For all the judicial reform drama of the last year – heated debate, protests, and eventually legislation – one might imagine Tuesday’s High Court of Justice hearing on petitions to strike down the reasonableness standard law to be the most solemn of affairs.
All 15 justices assembled for the first time at the semicircle bench before long, rowed-off pews. The Jerusalem stone walls, white columns, and bright lights grant the courtroom a hallowed aura, like that of a synagogue – but Israelis aren’t often given to pomp.
Perhaps foreign courts are strictly governed by ceremony and protocol, but an Israeli courtroom is still Israeli.
An Israeli courtroom: Casualness amid the drama
While at times there were sharp exchanges, the justices, respondents, and petitioners alike were more prone to joke and make sarcastic comments than to yell at one another, perhaps undercutting some of the dramatic tones the hearing received due to the gravity of the matter.
When Dr. Eliad Shraga, head of the Movement for Quality Government in Israel, finished presenting his petition with an appeal for the court to issue a verdict as soon as possible, Justice Isaac Amit said sarcastically: “We’ll write it tonight.”
The seats were packed to the brim with observers, lawyers, and journalists, and the entire room erupted in laughter.
During breaks, the petitioners and respondents mingled. Ilan Bombach, an attorney for the government; Justice Minister Yariv Levin, and Prime Minister Benjamin Netanyahu teased the redheaded Shraga over an example of unreasonable laws used in the deliberations – discrimination against ginger-haired people.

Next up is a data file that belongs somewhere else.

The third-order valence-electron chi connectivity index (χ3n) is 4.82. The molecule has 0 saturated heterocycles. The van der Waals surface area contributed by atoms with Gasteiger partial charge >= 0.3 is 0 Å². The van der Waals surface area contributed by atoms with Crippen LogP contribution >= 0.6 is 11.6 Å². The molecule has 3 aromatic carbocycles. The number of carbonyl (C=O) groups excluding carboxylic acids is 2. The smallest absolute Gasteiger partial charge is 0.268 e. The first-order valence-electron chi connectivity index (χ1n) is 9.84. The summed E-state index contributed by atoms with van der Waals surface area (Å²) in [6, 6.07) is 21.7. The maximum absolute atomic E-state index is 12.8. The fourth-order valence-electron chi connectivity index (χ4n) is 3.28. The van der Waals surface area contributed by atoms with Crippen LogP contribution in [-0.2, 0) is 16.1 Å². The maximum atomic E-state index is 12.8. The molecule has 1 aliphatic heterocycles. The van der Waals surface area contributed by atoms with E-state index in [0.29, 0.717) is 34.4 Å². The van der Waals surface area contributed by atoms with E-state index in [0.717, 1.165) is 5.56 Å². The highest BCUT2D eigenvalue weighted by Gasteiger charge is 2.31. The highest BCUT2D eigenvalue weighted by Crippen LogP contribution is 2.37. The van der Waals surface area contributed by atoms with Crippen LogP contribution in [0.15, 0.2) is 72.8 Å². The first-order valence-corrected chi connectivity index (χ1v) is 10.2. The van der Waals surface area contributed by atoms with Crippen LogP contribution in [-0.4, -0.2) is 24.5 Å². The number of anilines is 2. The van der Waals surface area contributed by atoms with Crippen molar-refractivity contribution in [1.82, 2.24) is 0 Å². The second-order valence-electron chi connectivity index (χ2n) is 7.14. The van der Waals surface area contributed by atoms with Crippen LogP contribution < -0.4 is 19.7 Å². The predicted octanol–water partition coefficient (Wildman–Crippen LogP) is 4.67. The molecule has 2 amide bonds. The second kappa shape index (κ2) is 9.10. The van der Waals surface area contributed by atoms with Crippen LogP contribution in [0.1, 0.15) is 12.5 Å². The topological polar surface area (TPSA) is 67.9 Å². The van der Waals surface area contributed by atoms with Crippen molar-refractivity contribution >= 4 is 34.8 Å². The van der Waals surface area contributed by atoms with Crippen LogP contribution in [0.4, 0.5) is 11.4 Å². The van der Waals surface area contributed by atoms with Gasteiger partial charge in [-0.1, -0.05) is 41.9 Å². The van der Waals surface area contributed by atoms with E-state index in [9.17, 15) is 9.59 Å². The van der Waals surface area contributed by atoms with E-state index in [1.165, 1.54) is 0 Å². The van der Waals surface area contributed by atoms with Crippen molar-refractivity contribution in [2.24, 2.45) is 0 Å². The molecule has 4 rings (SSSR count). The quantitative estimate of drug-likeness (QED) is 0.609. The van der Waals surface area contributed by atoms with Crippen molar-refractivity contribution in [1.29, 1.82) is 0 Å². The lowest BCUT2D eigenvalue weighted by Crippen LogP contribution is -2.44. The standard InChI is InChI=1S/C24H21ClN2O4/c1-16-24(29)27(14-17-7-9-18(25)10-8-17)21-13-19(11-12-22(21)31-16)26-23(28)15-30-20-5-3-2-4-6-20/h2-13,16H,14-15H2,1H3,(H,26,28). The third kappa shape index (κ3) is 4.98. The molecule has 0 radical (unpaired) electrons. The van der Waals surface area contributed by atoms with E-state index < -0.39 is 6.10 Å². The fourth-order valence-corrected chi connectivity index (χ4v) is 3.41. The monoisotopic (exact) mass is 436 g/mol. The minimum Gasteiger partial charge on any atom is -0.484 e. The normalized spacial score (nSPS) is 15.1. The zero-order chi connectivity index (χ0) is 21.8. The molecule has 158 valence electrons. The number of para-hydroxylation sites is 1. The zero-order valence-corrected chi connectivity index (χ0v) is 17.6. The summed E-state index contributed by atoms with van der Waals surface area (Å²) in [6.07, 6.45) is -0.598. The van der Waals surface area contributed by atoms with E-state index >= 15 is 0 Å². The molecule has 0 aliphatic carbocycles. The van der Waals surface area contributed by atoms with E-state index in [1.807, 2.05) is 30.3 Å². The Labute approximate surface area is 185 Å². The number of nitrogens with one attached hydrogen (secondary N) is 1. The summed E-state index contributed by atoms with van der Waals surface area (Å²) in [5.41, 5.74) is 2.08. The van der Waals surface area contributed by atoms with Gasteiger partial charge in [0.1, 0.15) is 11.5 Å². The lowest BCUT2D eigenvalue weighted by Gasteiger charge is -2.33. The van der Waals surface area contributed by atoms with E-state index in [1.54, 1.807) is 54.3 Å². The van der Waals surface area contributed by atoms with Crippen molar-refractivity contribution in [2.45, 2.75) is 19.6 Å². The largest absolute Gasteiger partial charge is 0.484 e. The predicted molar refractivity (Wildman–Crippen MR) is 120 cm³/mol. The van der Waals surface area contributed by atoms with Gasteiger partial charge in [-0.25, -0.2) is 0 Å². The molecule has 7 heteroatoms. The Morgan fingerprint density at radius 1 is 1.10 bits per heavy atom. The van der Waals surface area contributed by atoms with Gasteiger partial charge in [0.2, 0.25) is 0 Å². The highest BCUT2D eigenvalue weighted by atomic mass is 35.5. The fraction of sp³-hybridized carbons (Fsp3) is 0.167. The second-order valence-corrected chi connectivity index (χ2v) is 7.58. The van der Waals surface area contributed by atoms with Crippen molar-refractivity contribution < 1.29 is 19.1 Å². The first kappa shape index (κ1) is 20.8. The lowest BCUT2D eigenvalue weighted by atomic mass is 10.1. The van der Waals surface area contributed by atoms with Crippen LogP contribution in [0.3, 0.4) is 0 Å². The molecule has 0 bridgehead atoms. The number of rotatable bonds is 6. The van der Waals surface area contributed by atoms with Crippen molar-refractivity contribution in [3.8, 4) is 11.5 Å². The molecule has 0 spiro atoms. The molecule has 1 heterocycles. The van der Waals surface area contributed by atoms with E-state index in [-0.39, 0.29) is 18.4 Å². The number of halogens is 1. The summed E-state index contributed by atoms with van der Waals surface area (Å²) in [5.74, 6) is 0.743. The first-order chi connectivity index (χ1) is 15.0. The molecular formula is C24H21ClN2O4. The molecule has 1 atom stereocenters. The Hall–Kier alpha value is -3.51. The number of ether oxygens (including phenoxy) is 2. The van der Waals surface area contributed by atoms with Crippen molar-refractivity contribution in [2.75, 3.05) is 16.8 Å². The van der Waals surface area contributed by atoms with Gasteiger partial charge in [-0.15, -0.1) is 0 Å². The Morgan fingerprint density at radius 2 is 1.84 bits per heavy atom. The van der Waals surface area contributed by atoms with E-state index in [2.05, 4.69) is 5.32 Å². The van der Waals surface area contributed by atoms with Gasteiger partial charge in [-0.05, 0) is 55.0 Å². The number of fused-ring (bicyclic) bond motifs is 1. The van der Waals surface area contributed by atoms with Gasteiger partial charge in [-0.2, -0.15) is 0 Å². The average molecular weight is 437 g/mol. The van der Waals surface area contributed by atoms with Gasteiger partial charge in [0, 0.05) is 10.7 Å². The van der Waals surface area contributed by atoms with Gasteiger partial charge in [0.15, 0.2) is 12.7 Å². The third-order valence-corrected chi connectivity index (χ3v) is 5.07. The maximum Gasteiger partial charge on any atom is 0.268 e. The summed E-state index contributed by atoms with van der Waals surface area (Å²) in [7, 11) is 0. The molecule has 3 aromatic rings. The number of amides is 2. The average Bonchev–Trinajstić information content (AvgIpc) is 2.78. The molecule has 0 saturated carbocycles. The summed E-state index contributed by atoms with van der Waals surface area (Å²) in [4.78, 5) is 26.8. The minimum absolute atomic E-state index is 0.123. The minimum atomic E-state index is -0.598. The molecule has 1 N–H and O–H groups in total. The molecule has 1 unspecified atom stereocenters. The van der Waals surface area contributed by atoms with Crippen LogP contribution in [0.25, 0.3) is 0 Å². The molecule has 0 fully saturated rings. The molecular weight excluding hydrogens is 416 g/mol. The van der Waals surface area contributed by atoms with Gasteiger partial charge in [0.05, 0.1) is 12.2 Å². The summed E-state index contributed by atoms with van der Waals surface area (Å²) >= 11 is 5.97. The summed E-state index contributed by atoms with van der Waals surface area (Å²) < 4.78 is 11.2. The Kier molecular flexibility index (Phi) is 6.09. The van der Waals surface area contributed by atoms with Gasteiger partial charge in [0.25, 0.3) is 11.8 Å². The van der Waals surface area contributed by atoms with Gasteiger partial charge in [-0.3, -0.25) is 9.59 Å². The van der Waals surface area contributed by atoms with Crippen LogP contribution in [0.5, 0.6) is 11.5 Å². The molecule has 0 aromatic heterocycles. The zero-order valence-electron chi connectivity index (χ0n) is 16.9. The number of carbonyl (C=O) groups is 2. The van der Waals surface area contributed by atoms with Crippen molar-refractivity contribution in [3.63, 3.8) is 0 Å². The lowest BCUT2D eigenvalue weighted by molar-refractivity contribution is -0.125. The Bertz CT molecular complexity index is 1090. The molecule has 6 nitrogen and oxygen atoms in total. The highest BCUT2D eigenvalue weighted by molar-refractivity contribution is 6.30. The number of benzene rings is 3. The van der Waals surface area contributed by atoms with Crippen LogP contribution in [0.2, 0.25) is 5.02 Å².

Much of the argumentation wasn’t about reasonableness and the July 24 law restricting it. Most of the time was devoted to the authority of the court to be able to strike down quasi-constitutional basic laws.
Most of the justices seemed certain of the court’s ability to strike down basic laws, but just as many seemed critical or hesitant about the reasonableness law meeting the extreme requirements to strike down the legislation. Supreme Court President Esther Hayut and others seemed to reject attempts to paint the law as part of a broader agenda that would damage Israeli democracy; they wanted to discuss the specifics of the law at hand.
After more than 12 hours of arguments, everyone was exhausted, regardless of what side they were on. The patience of Hayut was short at times, jabbing at the respondents when they failed to satisfy her inquiries. Yet before closing responses, she also laughed about how long the hearing took.
With all the talk of politics and law, it can be easy to forget that politicians, judges, lawyers – the people behind the ideas and policies that we argue so vehemently over – are people.
These people fought furiously for or against the judicial reform, no doubt seeking to win. Yet for all the talk of history-making and crisis, there were still people in that room having these arguments, and they were aware of this obvious fact.
The rhetoric has been high in the streets and the Knesset, with leaders on both sides becoming caricatures and symbols of reviled movements.
Whatever happens next, the hearing was reasonable, with citizens presenting their positions in a passionate, respectful, and intelligent manner. The Israeli approach, treating one another in that familiar tone as people, hasn’t yet been completely struck down.